“Tomorrow is the first blank page of a 365-page book. Write a good one.”
Brad Paisley, Songwriter
Resolute or Not Resolute
When is the last time you stuck to a New Year’s resolution? Did you end up going to the gym more, or cutting salt from your diet, or watching less TV? I can tell you that I have had my fair share of struggles in meeting the goals I set at the beginning of the year. While I had good intentions, many of my goals didn’t make sense for me, or I didn’t have the budget or time to actually make it work out. I can tell you the last time I subscribed to New Year’s resolutions, I did not go to the gym 3 times a week or make one new friend a week – because that’s not how life flows for me.
Year after year, I began to get disappointed in myself. So, a few years back, I decided to think differently about how I approach my goals for the year. While some may argue resolutions are a complete waste of time, I think they have some value and tradition. Looking at the habit itself of setting resolutions, we can learn something. January, the first month of the year, is named after an old god named Janus. Janus had two faces, one looking forward, one looking back. Janus is at the root of our calendar, and our tradition of resolutions – for we look back on our past mistakes and failures to make a plan for the coming year. Setting resolutions is important for our tradition, but many still struggle to meet these expectations. In fact, there are thousands of people chatting about it online. According to one study a few years back, only 8% of people follow through with their resolutions. So, maybe it’s time we rethink how we set yearly goals.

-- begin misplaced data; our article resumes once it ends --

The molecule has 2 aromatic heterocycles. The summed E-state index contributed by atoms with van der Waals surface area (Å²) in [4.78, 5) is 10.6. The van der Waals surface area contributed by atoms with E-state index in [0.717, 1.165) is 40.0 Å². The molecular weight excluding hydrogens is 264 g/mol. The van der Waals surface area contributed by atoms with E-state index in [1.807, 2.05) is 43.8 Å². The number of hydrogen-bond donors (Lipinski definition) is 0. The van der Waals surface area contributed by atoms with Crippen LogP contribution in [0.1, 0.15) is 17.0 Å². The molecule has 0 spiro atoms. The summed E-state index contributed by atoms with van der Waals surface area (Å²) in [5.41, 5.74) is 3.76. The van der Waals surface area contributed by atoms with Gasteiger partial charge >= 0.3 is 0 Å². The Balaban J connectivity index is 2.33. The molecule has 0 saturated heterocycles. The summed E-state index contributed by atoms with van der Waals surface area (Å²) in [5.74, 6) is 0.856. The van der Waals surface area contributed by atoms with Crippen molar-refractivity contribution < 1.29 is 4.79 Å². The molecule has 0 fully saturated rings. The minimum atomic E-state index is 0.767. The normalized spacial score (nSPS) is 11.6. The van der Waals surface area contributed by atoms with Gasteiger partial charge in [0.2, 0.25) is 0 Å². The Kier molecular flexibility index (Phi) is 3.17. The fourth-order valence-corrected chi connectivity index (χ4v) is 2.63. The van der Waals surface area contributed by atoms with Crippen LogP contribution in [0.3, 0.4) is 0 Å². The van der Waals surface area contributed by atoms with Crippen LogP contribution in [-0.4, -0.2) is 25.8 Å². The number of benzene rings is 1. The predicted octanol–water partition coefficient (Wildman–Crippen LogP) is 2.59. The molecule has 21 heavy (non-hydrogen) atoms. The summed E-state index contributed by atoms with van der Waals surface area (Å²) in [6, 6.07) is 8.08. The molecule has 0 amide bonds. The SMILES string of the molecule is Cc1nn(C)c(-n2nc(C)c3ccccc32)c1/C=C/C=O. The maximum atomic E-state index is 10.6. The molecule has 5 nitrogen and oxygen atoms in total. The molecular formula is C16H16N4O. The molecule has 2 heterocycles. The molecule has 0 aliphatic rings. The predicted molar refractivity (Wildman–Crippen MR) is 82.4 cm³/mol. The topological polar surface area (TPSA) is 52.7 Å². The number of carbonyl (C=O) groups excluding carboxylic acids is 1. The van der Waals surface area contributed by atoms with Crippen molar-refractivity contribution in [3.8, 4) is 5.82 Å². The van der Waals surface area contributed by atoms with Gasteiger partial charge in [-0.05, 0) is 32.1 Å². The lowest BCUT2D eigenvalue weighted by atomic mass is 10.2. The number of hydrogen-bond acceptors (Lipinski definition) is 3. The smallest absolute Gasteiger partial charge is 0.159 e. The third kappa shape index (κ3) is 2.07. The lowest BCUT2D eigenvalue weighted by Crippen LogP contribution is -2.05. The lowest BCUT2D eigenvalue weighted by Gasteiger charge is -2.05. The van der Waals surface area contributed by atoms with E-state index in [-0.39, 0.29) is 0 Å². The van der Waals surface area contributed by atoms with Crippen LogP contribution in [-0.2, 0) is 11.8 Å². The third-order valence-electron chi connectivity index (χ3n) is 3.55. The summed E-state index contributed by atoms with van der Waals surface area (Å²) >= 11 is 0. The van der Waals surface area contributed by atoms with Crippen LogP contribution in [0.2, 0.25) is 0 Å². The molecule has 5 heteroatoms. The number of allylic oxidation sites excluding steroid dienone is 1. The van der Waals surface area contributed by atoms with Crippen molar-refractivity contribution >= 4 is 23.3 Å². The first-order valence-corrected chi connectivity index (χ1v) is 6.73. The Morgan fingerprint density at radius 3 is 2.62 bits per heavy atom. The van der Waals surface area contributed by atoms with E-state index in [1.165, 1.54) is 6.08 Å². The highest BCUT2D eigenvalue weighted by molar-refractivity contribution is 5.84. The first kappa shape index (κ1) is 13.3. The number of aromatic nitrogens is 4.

As someone who cares about making progress for myself in my health, wellbeing, and overall lifestyle, I didn’t want to get rid of goals altogether – I just needed to rethink it a bit. That’s how I decided to create annual themes for myself. A theme is a specific quality, subject, or concern. Each year, I think about an overall theme I want to tackle, be it health, mindfulness, food, family, or work. Then, I set out to not create goals around that, but remind myself of my theme every time I need to make a big monetary or life decision. Themes, for me, help to guide me, frame my year, and be more practical with how I approach annual goal setting. Give it a try!